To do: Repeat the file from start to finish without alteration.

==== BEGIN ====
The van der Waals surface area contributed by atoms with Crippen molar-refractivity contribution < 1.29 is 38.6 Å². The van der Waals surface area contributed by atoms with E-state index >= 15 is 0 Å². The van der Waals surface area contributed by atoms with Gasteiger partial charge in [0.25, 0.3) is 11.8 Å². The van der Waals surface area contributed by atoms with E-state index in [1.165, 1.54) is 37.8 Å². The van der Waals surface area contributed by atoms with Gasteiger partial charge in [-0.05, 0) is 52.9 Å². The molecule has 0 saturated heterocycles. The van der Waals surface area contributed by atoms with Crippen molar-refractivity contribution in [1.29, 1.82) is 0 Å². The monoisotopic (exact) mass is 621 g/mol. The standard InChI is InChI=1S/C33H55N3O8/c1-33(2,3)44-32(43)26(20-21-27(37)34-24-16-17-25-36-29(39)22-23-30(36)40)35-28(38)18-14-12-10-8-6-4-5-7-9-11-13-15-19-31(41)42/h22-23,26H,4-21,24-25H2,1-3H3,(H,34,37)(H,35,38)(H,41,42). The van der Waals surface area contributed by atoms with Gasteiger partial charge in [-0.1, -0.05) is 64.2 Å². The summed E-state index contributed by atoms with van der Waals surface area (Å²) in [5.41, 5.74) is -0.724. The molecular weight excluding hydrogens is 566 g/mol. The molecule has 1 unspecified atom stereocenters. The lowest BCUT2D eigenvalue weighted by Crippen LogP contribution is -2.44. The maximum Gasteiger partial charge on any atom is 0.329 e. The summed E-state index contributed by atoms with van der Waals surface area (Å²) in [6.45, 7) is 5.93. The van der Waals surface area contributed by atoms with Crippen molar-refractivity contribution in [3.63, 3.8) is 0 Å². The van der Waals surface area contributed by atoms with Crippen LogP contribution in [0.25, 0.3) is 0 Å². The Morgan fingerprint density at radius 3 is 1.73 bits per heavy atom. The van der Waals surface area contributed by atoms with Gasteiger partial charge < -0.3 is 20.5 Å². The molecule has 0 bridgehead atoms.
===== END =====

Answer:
The van der Waals surface area contributed by atoms with Crippen molar-refractivity contribution < 1.29 is 38.6 Å². The van der Waals surface area contributed by atoms with E-state index >= 15 is 0 Å². The van der Waals surface area contributed by atoms with Gasteiger partial charge in [0.25, 0.3) is 11.8 Å². The van der Waals surface area contributed by atoms with E-state index in [1.165, 1.54) is 37.8 Å². The van der Waals surface area contributed by atoms with Gasteiger partial charge in [-0.05, 0) is 52.9 Å². The molecule has 0 saturated heterocycles. The van der Waals surface area contributed by atoms with Crippen molar-refractivity contribution in [1.29, 1.82) is 0 Å². The monoisotopic (exact) mass is 621 g/mol. The standard InChI is InChI=1S/C33H55N3O8/c1-33(2,3)44-32(43)26(20-21-27(37)34-24-16-17-25-36-29(39)22-23-30(36)40)35-28(38)18-14-12-10-8-6-4-5-7-9-11-13-15-19-31(41)42/h22-23,26H,4-21,24-25H2,1-3H3,(H,34,37)(H,35,38)(H,41,42). The van der Waals surface area contributed by atoms with Gasteiger partial charge in [-0.1, -0.05) is 64.2 Å². The summed E-state index contributed by atoms with van der Waals surface area (Å²) in [5.41, 5.74) is -0.724. The molecular weight excluding hydrogens is 566 g/mol. The molecule has 1 unspecified atom stereocenters. The lowest BCUT2D eigenvalue weighted by Crippen LogP contribution is -2.44. The maximum Gasteiger partial charge on any atom is 0.329 e. The summed E-state index contributed by atoms with van der Waals surface area (Å²) in [6.45, 7) is 5.93. The van der Waals surface area contributed by atoms with Crippen molar-refractivity contribution in [3.63, 3.8) is 0 Å². The van der Waals surface area contributed by atoms with Crippen LogP contribution in [0.25, 0.3) is 0 Å². The Morgan fingerprint density at radius 3 is 1.73 bits per heavy atom. The van der Waals surface area contributed by atoms with Gasteiger partial charge < -0.3 is 20.5 Å². The molecule has 0 bridgehead atoms.